Burma-U.S.

Relationship
Eliran Gazala Global Studies 11-28-12

Brief History
• Was under British and then Japanese occupation before independence (1824-1937, 1942-1947) • 1948- U Nu is first PM • 1960- military is angry at U Nu • 1962- military-led state
– Nationalized economy, Socialist Programme Party, ban on all independent newspapers

• 1974- new const. comes into affect
– Transfers power to People’s Assembly (Ne Win)

• 1981- Ne Win hands power over to San Yu

Riots and Repression
• 1987- Currency devaluation wipes out many people’s savings
– Start of anti-govt. riots

• 1988-State Law and Order Restoration Council formed • 8888 Uprising- demanded democracy
– Left thousands killed (guns were not to shoot upwards)

• 1989- Slorc declares martial law and arrest advocates of democracy and human rights.
– Burma is renamed to Myanmar (Yangon is now capital)

Reform Era
• 2001- Thai relations reform
– Chinese Pres. Jiang Zemin visits, urges economic reform

• 2002- Aung San Suu Kyi released from house arrest after 20 months • 2003- Khin Nyunt becomes PM and new constitution to be written in 2004 • 2004- Jan. starts with convention stopped in July

Regression
• 2004-Oct.-PM placed under house arrest (power struggle) • 2005-Feb.-Const. Convention resumes but ends in Jan. 2006 with no outcomes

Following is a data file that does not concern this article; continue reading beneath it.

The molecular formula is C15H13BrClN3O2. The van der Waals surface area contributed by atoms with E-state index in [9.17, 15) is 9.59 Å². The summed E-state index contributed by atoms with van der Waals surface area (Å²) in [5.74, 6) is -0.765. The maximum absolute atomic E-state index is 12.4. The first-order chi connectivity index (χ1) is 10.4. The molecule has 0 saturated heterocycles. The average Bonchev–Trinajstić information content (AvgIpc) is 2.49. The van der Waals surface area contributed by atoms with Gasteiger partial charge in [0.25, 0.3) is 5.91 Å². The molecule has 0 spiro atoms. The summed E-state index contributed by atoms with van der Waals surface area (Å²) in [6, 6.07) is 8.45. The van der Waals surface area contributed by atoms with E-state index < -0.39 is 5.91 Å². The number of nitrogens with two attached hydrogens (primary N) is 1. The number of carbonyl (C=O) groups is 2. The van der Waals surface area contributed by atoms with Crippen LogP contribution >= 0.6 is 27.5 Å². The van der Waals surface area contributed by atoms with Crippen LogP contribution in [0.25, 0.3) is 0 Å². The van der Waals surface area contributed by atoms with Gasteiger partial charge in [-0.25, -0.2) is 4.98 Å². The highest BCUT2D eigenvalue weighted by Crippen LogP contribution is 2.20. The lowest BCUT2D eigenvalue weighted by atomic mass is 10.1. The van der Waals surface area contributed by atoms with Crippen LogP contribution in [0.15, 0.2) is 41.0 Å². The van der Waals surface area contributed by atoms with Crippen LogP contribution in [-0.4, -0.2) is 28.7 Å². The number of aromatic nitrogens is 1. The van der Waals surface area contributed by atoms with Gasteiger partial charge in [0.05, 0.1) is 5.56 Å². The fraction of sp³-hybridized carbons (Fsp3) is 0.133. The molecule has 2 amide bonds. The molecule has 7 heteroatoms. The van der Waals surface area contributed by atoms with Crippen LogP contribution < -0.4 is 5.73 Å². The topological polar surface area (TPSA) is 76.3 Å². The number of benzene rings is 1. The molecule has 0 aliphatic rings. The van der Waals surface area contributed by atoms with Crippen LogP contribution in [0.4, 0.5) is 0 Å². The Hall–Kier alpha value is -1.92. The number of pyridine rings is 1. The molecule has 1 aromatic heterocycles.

What Does the U.S. want?
• U.S supports peaceful, prosperous, and democratic Burma
– Respecting all human rights

What Does the U.S. do?
• Place sanctions on Burma
– Economic, financial, and travel

• Support UN to put into attention the human rights situation

Reform (Again)!!
• March 2011- U.S. relations begin to improve
– Pres. Thein Sein elected
• Showed reform
– Released political prisoners, signed ceasefire agreements with ethnic groups, Aung San Suu Kyi made a political leader

Improving Relations
• Dec. 2011- Secretary Clinton travels to Burma
– First in 50 yrs.

• U.S. is also re-establishing an in-country U.S. Agency for International Development mission
– Enables U.S. to pursue nonporfit activities (democracy building to health and education)

Signs of Improving Relations
• U.S. ease sanctions on Burma
– Pres. Barack Obama said “…significant progress alon the path to democracy, and the government has continued to make important and economic reforms…” “…reforms remain unfinished…”

• What Sanctions
– Burmese goods to be imported into U.S.
• “More opportunities for your people to sell their goods into our market.” (Sec. Clinton)
– Leads to economic rise

• Smith, Christopher. "8888 Uprising History | ABITSU - All Burma I.T Students Union." ABITSU All Burma IT Students Union RSS. ABITSU, 09 Aug. 2007. Web. 27 Nov. 2012. <http://www.abitsu.org/?p=32>. • Staff, CNN Wire. "U.S. Eases Sanctions on Myanmar - CNN.com." CNN. Cable News Network, 01 Jan. 1970. Web. 27 Nov. 2012. <http://www.cnn.com/2012/07/11/world/asia/us-myanmar-easingsactions/index.html>. • "Timeline: Burma A Chronology of Key Events." Timeline: Burma A Chronology of Key Events. BBC, Jan. 2007. Web. 27 Nov. 2012. <http://www.thirdworldtraveler.com/Burma/Timeline_Burma.html>. • "U.S. Relations With Burma." U.S. Department of State. U.S. Department of State, 01 Aug. 2012. Web. 27 Nov. 2012. <http://www.state.gov/r/pa/ei/bgn/35910.htm>. • York, Associated Press in New. "US to Ease Economic Sanctions on Burma in Response to Reforms." The Guardian. Guardian News and Media, 27 Sept. 2012. Web. 27 Nov. 2012. <http://www.guardian.co.uk/world/2012/sep/27/us-eases-burmasanctions-clinton-sein>.

Work Cited